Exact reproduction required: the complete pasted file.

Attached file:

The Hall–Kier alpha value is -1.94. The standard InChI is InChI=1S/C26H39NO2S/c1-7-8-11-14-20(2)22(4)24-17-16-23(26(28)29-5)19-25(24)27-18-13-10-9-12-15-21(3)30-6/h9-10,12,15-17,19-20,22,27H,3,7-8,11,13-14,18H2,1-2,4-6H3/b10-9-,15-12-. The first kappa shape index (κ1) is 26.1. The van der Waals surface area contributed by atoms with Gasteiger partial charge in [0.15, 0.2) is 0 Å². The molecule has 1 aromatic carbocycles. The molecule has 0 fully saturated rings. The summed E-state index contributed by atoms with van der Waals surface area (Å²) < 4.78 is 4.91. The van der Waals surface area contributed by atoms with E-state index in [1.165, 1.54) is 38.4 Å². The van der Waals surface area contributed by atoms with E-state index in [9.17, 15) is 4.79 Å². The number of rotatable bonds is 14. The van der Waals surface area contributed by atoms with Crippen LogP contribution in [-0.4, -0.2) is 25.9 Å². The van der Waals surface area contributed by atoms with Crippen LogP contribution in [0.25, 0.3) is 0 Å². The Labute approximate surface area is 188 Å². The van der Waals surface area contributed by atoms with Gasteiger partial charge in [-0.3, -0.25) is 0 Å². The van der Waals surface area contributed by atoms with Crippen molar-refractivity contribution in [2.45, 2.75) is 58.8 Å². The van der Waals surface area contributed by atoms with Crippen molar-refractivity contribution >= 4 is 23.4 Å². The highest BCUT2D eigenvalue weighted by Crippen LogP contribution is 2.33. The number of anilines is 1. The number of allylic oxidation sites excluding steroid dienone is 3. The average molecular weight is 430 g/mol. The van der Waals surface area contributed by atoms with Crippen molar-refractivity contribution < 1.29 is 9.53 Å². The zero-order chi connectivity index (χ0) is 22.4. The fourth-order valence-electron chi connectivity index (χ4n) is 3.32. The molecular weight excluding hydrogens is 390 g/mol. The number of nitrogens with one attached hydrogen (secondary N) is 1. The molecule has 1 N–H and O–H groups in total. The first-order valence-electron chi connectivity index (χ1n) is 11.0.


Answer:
The Hall–Kier alpha value is -1.94. The standard InChI is InChI=1S/C26H39NO2S/c1-7-8-11-14-20(2)22(4)24-17-16-23(26(28)29-5)19-25(24)27-18-13-10-9-12-15-21(3)30-6/h9-10,12,15-17,19-20,22,27H,3,7-8,11,13-14,18H2,1-2,4-6H3/b10-9-,15-12-. The first kappa shape index (κ1) is 26.1. The van der Waals surface area contributed by atoms with Gasteiger partial charge in [0.15, 0.2) is 0 Å². The molecule has 1 aromatic carbocycles. The molecule has 0 fully saturated rings. The summed E-state index contributed by atoms with van der Waals surface area (Å²) < 4.78 is 4.91. The van der Waals surface area contributed by atoms with E-state index in [1.165, 1.54) is 38.4 Å². The van der Waals surface area contributed by atoms with E-state index in [9.17, 15) is 4.79 Å². The number of rotatable bonds is 14. The van der Waals surface area contributed by atoms with Crippen LogP contribution in [-0.4, -0.2) is 25.9 Å². The van der Waals surface area contributed by atoms with Crippen LogP contribution in [0.25, 0.3) is 0 Å². The Labute approximate surface area is 188 Å². The van der Waals surface area contributed by atoms with Gasteiger partial charge in [-0.3, -0.25) is 0 Å². The van der Waals surface area contributed by atoms with Crippen molar-refractivity contribution in [2.45, 2.75) is 58.8 Å². The van der Waals surface area contributed by atoms with Crippen molar-refractivity contribution >= 4 is 23.4 Å². The highest BCUT2D eigenvalue weighted by Crippen LogP contribution is 2.33. The number of anilines is 1. The number of allylic oxidation sites excluding steroid dienone is 3. The average molecular weight is 430 g/mol. The van der Waals surface area contributed by atoms with Crippen molar-refractivity contribution < 1.29 is 9.53 Å². The zero-order chi connectivity index (χ0) is 22.4. The fourth-order valence-electron chi connectivity index (χ4n) is 3.32. The molecular weight excluding hydrogens is 390 g/mol. The number of nitrogens with one attached hydrogen (secondary N) is 1. The molecule has 1 N–H and O–H groups in total. The first-order valence-electron chi connectivity index (χ1n) is 11.0.